The purpose of the study was to evaluate symmetric dimethylarginine (SDMA) and creatinine concentrations in cats with urethral obstructions (UO), and to determine if pre-decompression values correlate with post-decompression values.
Sixty-one cats admitted for treatment of a UO were eligible for inclusion. Serum SDMA and creatinine concentrations were assessed at presentation, 24 hours post-decompression, and 5-20 days post-decompression. Urinalysis and culture were assessed at presentation and at final follow-up. Cats were excluded if they had: bacterial growth on culture, evidence of re-obstruction, or failure to obtain all samples.
Twenty percent of cats (n = 12) were excluded due to a urinary tract infection (UTI) at presentation. The mean SDMA and creatinine were significantly higher in these cats (59.6 μg/dL and 11.7 mg/dL, respectively), compared with those without a UTI (27.6 μg/dL and 4.76 mg/dL, respectively) (p < 0.002, < 0.001).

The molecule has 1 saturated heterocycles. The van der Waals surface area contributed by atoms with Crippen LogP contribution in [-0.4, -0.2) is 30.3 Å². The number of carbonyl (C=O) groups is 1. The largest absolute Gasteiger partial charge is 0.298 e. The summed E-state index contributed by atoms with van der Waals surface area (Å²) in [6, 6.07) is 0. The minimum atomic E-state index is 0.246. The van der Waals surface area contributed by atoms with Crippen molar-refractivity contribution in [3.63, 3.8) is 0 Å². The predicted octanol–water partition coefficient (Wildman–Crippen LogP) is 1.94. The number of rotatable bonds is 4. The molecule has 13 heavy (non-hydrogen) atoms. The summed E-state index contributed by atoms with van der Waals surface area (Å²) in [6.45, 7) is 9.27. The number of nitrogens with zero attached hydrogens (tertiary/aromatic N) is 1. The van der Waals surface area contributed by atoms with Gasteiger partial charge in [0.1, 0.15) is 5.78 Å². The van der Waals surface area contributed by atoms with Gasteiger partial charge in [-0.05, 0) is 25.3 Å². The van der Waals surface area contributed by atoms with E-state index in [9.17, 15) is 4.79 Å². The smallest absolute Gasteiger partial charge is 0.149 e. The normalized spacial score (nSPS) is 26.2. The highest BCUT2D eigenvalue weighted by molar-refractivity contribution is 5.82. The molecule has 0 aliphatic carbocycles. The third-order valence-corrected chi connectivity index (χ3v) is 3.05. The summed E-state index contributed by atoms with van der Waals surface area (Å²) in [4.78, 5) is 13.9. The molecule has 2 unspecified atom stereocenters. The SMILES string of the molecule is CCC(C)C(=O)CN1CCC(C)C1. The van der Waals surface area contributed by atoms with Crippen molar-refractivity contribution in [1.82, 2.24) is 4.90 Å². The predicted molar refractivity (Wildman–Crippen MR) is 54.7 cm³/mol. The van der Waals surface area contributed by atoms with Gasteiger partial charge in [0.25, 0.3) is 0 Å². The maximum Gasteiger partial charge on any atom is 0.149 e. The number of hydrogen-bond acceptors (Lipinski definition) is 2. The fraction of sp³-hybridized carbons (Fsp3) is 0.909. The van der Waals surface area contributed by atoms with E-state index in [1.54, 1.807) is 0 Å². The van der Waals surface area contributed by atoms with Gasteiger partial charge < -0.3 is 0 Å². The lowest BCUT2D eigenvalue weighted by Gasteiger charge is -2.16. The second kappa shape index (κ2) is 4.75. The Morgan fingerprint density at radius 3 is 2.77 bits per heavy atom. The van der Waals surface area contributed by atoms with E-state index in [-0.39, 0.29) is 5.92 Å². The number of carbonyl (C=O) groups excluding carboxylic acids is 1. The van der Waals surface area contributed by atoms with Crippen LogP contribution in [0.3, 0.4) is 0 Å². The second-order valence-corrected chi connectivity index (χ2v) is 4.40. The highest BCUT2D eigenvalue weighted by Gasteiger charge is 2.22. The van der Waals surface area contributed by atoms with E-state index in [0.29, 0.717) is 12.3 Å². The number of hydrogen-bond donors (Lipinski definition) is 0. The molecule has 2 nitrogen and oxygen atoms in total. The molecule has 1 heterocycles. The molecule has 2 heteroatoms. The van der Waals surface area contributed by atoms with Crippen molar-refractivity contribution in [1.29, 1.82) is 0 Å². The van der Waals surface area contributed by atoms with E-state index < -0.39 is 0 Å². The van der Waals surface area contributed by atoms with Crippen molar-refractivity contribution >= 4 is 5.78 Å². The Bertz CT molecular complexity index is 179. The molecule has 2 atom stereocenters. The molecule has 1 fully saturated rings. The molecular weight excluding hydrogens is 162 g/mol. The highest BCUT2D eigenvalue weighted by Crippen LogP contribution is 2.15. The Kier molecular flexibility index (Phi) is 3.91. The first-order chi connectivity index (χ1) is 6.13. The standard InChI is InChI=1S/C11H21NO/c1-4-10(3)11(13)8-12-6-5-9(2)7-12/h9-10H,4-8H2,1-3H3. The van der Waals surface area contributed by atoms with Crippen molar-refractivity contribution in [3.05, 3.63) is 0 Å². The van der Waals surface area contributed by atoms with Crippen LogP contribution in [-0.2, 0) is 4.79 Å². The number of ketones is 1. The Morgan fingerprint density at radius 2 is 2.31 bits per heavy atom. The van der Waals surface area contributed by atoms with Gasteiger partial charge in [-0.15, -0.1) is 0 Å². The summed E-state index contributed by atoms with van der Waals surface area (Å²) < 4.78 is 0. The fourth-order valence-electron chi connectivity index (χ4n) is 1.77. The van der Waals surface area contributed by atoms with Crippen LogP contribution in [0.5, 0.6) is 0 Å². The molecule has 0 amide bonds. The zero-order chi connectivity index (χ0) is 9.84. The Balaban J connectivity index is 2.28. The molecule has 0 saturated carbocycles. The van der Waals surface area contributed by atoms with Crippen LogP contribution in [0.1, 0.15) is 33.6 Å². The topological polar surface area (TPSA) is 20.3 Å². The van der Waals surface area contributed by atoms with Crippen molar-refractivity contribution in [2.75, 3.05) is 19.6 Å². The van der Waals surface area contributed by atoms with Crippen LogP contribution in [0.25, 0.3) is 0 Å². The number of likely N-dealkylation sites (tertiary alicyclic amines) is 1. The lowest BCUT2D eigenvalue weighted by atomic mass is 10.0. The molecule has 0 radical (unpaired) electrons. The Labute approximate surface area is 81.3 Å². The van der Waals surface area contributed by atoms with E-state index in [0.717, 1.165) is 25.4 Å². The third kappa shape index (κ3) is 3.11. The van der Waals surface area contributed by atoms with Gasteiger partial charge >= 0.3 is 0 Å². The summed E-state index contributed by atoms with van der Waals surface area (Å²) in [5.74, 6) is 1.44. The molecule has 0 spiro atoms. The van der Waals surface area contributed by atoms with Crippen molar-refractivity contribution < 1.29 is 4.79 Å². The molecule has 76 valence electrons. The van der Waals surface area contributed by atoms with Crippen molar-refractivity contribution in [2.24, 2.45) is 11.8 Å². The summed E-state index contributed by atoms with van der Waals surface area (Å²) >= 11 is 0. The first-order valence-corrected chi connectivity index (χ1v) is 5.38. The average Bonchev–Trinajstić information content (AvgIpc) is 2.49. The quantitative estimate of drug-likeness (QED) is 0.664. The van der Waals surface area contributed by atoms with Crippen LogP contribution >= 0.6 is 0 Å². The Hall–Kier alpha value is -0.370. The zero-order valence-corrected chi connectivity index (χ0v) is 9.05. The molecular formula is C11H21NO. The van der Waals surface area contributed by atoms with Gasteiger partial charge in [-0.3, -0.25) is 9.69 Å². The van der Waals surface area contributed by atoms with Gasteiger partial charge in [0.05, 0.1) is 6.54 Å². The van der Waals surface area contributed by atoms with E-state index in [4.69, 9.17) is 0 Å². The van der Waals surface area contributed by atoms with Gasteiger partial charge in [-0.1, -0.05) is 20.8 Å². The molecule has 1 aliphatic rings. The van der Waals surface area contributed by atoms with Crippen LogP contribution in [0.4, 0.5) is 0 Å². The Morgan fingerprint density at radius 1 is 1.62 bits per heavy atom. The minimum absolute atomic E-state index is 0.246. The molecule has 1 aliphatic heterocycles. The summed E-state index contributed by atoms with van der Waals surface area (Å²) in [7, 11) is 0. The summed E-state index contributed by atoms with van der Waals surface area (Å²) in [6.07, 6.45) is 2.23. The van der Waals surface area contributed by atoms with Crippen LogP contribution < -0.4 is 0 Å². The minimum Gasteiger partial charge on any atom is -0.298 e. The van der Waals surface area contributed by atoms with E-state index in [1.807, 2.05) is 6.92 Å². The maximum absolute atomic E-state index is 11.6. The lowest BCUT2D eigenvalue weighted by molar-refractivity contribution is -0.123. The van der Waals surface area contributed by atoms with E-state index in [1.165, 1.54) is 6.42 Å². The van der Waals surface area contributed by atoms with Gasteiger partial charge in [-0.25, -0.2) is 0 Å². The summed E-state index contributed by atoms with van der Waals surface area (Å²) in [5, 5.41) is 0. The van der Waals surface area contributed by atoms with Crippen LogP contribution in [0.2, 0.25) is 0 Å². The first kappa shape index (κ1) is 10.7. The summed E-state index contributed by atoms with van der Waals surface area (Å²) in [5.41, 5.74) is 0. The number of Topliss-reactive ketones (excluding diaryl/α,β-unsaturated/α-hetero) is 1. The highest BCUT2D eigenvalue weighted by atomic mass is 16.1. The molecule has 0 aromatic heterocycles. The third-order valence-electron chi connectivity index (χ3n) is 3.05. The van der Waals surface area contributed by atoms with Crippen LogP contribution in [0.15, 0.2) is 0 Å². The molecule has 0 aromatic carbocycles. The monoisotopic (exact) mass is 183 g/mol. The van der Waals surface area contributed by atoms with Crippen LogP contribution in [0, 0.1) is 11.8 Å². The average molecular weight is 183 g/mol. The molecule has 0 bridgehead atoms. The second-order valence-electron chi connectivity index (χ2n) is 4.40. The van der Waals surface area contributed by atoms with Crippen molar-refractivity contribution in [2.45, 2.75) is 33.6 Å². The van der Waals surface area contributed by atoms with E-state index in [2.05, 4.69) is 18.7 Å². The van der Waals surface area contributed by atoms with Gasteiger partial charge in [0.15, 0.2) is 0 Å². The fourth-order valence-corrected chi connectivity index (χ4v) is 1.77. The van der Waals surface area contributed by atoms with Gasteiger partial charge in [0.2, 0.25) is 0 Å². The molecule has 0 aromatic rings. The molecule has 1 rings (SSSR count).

Twenty-six cats met the inclusion criteria. There was a significant positive correlation between SDMA and creatinine at the time of UO (ρ = 0.732, p < 0.0001). There was no association between initial SDMA and SDMA post-decompression at 24 hours (p = 0.817) or 5-20 days (p = 0.744). Mean SDMA and creatinine at presentation (24.7 μg/dL and 4.4 mg/dL, respectively) were significantly higher compared with final values (13.7 μg/dL and 1.7 mg/dL, respectively) (p < 0.017, < 0.016).
SDMA appears to be a useful marker of post-renal azotemia in cats with UO, and pre-decompression SDMA does not reflect underlying kidney disease. UTIs may be more frequent in cats with UO than historically suggested, and screening should be considered, especially if SDMA and creatinine concentrations are elevated.
Resident, Internal Medicine
The Animal Medical Center
Friday, June 15
2:15 PM – 2:30 PM
The asset you are trying to access is locked. Please enter your access key to unlock.